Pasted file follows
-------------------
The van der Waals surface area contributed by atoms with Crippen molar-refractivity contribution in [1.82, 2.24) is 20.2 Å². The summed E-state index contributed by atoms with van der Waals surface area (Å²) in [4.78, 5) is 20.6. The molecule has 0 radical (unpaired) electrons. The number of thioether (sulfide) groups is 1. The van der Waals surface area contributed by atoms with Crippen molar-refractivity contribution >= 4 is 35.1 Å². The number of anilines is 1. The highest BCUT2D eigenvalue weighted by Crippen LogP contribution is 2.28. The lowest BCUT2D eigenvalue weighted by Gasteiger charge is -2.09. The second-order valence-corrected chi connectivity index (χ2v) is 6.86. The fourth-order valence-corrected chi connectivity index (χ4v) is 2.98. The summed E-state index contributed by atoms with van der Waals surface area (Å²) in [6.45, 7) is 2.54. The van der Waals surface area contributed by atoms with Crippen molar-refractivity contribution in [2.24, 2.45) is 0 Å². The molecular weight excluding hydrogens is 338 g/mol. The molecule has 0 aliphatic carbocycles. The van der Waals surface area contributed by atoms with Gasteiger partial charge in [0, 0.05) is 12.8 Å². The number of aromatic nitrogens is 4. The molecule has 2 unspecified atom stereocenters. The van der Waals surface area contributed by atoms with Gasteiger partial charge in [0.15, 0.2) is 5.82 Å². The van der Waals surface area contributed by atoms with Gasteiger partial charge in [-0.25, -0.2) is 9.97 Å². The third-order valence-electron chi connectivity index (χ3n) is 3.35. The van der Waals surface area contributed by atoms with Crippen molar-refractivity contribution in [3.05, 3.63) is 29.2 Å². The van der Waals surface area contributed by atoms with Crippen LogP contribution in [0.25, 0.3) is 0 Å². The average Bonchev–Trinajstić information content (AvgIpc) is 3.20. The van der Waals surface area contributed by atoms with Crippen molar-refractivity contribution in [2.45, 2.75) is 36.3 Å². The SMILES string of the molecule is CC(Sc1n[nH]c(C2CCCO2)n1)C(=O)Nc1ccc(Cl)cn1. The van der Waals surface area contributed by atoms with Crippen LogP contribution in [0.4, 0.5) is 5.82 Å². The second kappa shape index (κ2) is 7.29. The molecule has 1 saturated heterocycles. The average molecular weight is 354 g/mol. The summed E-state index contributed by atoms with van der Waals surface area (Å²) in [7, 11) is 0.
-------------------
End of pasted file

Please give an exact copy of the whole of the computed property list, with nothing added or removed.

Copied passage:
The van der Waals surface area contributed by atoms with Crippen molar-refractivity contribution in [1.82, 2.24) is 20.2 Å². The summed E-state index contributed by atoms with van der Waals surface area (Å²) in [4.78, 5) is 20.6. The molecule has 0 radical (unpaired) electrons. The number of thioether (sulfide) groups is 1. The van der Waals surface area contributed by atoms with Crippen molar-refractivity contribution >= 4 is 35.1 Å². The number of anilines is 1. The highest BCUT2D eigenvalue weighted by Crippen LogP contribution is 2.28. The lowest BCUT2D eigenvalue weighted by Gasteiger charge is -2.09. The second-order valence-corrected chi connectivity index (χ2v) is 6.86. The fourth-order valence-corrected chi connectivity index (χ4v) is 2.98. The summed E-state index contributed by atoms with van der Waals surface area (Å²) in [6.45, 7) is 2.54. The van der Waals surface area contributed by atoms with Crippen molar-refractivity contribution in [2.24, 2.45) is 0 Å². The molecular weight excluding hydrogens is 338 g/mol. The molecule has 0 aliphatic carbocycles. The van der Waals surface area contributed by atoms with Gasteiger partial charge in [0, 0.05) is 12.8 Å². The number of aromatic nitrogens is 4. The molecule has 2 unspecified atom stereocenters. The van der Waals surface area contributed by atoms with Gasteiger partial charge in [0.15, 0.2) is 5.82 Å². The van der Waals surface area contributed by atoms with Gasteiger partial charge in [-0.25, -0.2) is 9.97 Å². The third-order valence-electron chi connectivity index (χ3n) is 3.35. The van der Waals surface area contributed by atoms with Crippen molar-refractivity contribution in [3.05, 3.63) is 29.2 Å². The van der Waals surface area contributed by atoms with Crippen LogP contribution in [0.25, 0.3) is 0 Å². The average Bonchev–Trinajstić information content (AvgIpc) is 3.20. The van der Waals surface area contributed by atoms with Crippen molar-refractivity contribution in [2.45, 2.75) is 36.3 Å². The SMILES string of the molecule is CC(Sc1n[nH]c(C2CCCO2)n1)C(=O)Nc1ccc(Cl)cn1. The van der Waals surface area contributed by atoms with Crippen LogP contribution in [0.4, 0.5) is 5.82 Å². The second kappa shape index (κ2) is 7.29. The molecule has 1 saturated heterocycles. The average molecular weight is 354 g/mol. The summed E-state index contributed by atoms with van der Waals surface area (Å²) in [7, 11) is 0.